I just ended one of the longest relationships of my life. With the exception of the year I spent in France, I have read the New York Times every day since I was 12. There is nothing else I can think of — no other habit or ritual or compulsion — that I’ve practiced longer or that has remained an unchallenged, unquestioned and uninterrupted part of my life for so long.
And today, I broke it all off. Like most breakups, the reasons are best left between the parties involved. Like most breakups, I hung on longer than I should have.
For many years, the New York Times was a mark of identity. When my 7th grade teacher declared it required reading, I understood I was being called out of the Bronx and into a different world. We were ”Intellectually gifted girls” (a distinction we at once mocked and embraced) and such girls read the Times. People who went to college read it, and when they graduated, they rushed to their important jobs with it tucked under their arms. Reading the Times was what smart, well-informed, sophisticated people did. I wanted to be all those things so it’s what I did. As a character in one of my favorite movies puts it, “I want to like what’s better to like.” And even though I am no longer a 7th grader eager to embrace the world beyond the boroughs, it was hard to let go.
Why do we hang onto things — possessions, relationships, newspaper subscriptions — even after we’ve outgrown them?
Part of it is inertia. As long as there’s no obvious harm being done, it’s just easier to leave things undisturbed and unexamined. But mostly, it comes down to identity.
When I contemplated leaving my career in corporate communications, one question I asked myself led to a full blown panic attack: “If someone asks what I do, what will I tell them?” In other words, who would I be if I no longer had that title? Better not pull at that thread.
When I consider purging my closet of clothes unworn, it’s never just about giving away that blouse or this skirt. It becomes a referendum on whether I will ever be that size again, and if not, what does that make me? Easier to just leave it on its hanger and move on.
When I sift through my bookshelves . . . oh, who am I kidding, I never give away books. Still, you get the idea.
In The Celebration of Discipline, Richard Foster talks about the discipline of simplicity:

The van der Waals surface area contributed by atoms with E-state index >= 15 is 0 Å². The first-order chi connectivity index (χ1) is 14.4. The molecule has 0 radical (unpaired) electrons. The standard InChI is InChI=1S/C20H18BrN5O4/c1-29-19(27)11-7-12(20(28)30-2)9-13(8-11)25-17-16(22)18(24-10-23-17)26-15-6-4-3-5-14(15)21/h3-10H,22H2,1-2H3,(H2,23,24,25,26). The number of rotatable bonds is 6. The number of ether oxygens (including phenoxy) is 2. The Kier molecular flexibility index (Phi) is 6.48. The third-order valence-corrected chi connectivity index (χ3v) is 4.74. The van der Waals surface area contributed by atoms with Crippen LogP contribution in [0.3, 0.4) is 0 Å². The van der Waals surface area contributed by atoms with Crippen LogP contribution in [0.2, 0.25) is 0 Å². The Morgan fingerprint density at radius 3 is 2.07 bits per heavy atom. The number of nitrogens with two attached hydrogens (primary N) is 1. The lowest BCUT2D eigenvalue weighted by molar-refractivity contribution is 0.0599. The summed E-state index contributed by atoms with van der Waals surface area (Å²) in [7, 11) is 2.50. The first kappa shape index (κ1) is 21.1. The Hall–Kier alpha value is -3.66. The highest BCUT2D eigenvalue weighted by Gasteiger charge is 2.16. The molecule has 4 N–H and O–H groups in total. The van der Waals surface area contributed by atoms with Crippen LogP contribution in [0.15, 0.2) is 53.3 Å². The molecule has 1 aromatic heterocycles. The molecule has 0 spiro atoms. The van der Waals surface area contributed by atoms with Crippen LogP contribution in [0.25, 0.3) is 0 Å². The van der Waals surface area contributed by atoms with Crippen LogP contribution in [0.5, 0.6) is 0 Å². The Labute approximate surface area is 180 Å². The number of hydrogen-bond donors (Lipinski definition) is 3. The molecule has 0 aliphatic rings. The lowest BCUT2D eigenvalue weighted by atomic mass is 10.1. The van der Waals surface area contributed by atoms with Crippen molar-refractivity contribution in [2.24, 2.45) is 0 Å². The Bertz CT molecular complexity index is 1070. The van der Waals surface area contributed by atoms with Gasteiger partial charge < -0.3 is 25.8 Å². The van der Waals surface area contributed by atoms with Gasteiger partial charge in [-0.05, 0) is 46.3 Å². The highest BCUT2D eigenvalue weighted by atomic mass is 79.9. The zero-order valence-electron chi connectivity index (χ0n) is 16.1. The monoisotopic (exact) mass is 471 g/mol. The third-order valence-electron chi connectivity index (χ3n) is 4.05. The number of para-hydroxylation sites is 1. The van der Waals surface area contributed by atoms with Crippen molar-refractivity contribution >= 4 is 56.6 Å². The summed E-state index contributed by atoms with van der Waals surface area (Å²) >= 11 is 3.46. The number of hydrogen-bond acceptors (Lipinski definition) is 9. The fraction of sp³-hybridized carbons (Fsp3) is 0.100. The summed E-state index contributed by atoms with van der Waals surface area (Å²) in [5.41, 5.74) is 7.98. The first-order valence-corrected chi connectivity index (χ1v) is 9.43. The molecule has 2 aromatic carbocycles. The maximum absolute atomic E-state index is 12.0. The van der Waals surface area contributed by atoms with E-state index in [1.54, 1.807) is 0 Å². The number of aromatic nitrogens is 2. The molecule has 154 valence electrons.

“The inward reality of simplicity involves a joyful unconcern for possessions. Neither the greedy nor the miserly know this liberty. It has nothing to do with abundance of possessions of their lack. It is an inward spirit of trust.”
That spirit of trust says that all we have is from God; it allows us to mimic God’s provision by making what we have available to others. It doesn’t mean living free of possessions. It does mean holding them lightly, because they don’t define us. It means being able to let go because if we do, we still have an identity that can never be taken away:
“For we are God’s handiwork, created in Christ Jesus to do good works, which God prepared in advance for us to do.” (Ephesians 2:10)
I would add that generosity isn’t only about money or things. We are called to be generous with all the resources we have been given — our money, our time, our talents and our love. It is easier to write a check than it is to visit someone in prison, yet we are called to open our hearts and our homes as well as our wallets. It is who God made us to be.
And yet, we continue to collect and protect. Consider this: A search for books on “decluttering” on Amazon turns up 1,668 results. (I guess I’m not the only one who holds on too long.) The most popular of these books suggests picking up each object in your house and asking yourself, “Does this bring me joy?”
This is the wrong question.
There are better questions for God’s people:
“Am I relying on this thing, this relationship, this title for my identity?”
“Would letting go of it diminish my sense of worth?”
“Could this bring someone else joy?”
Breaking up is hard to do. I want to hold on to the identity I have constructed for myself out of job titles and clothing sizes and intellectual achievements. But God wants so much more for me. He wants me to rely solely on the identity and worth that can never be taken away:
“See what kind of love the Father has given to us, that we should be called children of God, and so we are.”
(1 John 3:1)
From this place of ultimate security, it is easy to let go.
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